Resilience Assessment Grid (RAG) for facilitating safety consciousness of nuclear power plant personnel


  • Hiroshi Sakuda Institute of Nuclear Safety Systems (INSS), Japan
  • Masaharu Kitamura Research Institute for Technology Management Strategy, Japan



resilience assessment grid (RAG), safety consciousness, nuclear power plant


Our experience of applying the Resilience Assessment Grid (RAG) method to nuclear power plant personnel is described. Various countermeasures have been introduced in every Japanese nuclear power plant (NPP) in order to meet regulatory requirements issued after the severe accident at Fukushima-Daiichi NPP. These requirements cover diverse hardware installation, human resource enhancement, and managerial improvement. However, although these countermeasures will improve the safety of NPPs in principle, they may also have negative impacts. The most likely negative impact of such strict regulations is loss of operational flexibility, i.e. degradation of resilience potential.
The RAG method has been introduced to avoid degradation of resilience potential. However, in a preliminary stage of applying the method, the plant personnel were reluctant to accept the idea of improving operational resilience. They believed that any anomaly could be handled by following predefined operational procedures, and were reluctant to rely on resilient behavior to handle unexpected situations. Therefore, the RAG questionnaire was modified to overcome their reluctance. The first modification was to ask interviewees to answer a set of questions related to a class of anomalies that may lead to a severe accident. This version of the modified RAG is called the restrictive RAG. In the second modification, the NPP operators were asked to answer mainly questions about the potential to respond and the potential to monitor, while the plant personnel in the safety division, who are responsible for developing procedures, were asked to mainly answer questions concerning the potential to learn and the potential to anticipate. This modified version of RAG was called the cross-divisional RAG. Finally, in the third modification, the set of questions focused on envisioning potential difficulties in conducting tasks that the interviewee is assigned to. This version of RAG was called the brittleness- oriented RAG. Through attempts over several years, the brittleness-oriented RAG was found to be useful as an introductory practice for other RAG surveys. In addition, the brittleness- oriented RAG itself was found to be a useful tool for facilitating consciousness concerning possible weak points of the NPP even after implementing various countermeasures. Enhancing safety consciousness seems to be indispensable for developing resilience potential in the organization.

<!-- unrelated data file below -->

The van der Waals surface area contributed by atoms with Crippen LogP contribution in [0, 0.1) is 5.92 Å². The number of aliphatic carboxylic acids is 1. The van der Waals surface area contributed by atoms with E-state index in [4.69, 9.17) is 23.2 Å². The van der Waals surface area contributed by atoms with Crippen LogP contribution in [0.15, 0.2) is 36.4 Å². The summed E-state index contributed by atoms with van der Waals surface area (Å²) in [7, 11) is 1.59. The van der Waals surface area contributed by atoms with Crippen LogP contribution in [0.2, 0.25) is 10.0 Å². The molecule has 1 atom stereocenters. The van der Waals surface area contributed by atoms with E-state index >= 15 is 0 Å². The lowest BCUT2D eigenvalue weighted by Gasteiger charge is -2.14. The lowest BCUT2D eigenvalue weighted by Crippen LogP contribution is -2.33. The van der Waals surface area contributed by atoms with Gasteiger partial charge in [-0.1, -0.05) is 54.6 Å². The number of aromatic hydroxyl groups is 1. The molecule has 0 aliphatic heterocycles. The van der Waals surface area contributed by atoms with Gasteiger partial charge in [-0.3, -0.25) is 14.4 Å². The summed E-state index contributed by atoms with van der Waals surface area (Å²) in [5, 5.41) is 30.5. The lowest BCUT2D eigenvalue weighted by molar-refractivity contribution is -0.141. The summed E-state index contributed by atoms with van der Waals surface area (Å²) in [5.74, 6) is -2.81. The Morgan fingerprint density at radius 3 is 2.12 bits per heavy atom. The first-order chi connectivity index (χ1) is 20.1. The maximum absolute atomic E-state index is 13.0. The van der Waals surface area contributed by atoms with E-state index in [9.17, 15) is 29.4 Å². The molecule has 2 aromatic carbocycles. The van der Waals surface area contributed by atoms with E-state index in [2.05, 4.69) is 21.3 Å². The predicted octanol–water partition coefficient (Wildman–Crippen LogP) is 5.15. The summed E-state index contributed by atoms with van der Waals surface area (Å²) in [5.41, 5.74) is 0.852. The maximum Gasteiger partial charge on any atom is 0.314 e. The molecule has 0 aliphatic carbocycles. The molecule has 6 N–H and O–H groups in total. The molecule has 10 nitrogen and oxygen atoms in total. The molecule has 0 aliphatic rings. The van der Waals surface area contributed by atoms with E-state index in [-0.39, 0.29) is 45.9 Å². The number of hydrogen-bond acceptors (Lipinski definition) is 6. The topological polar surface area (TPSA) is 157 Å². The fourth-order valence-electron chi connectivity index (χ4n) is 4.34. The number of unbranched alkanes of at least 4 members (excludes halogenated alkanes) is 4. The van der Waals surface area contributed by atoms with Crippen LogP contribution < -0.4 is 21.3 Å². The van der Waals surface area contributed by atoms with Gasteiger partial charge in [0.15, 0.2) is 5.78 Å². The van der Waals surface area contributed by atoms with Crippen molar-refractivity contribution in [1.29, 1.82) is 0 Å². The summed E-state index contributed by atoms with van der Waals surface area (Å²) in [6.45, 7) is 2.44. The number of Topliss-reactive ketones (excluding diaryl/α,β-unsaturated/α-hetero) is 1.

Metrics Loading ...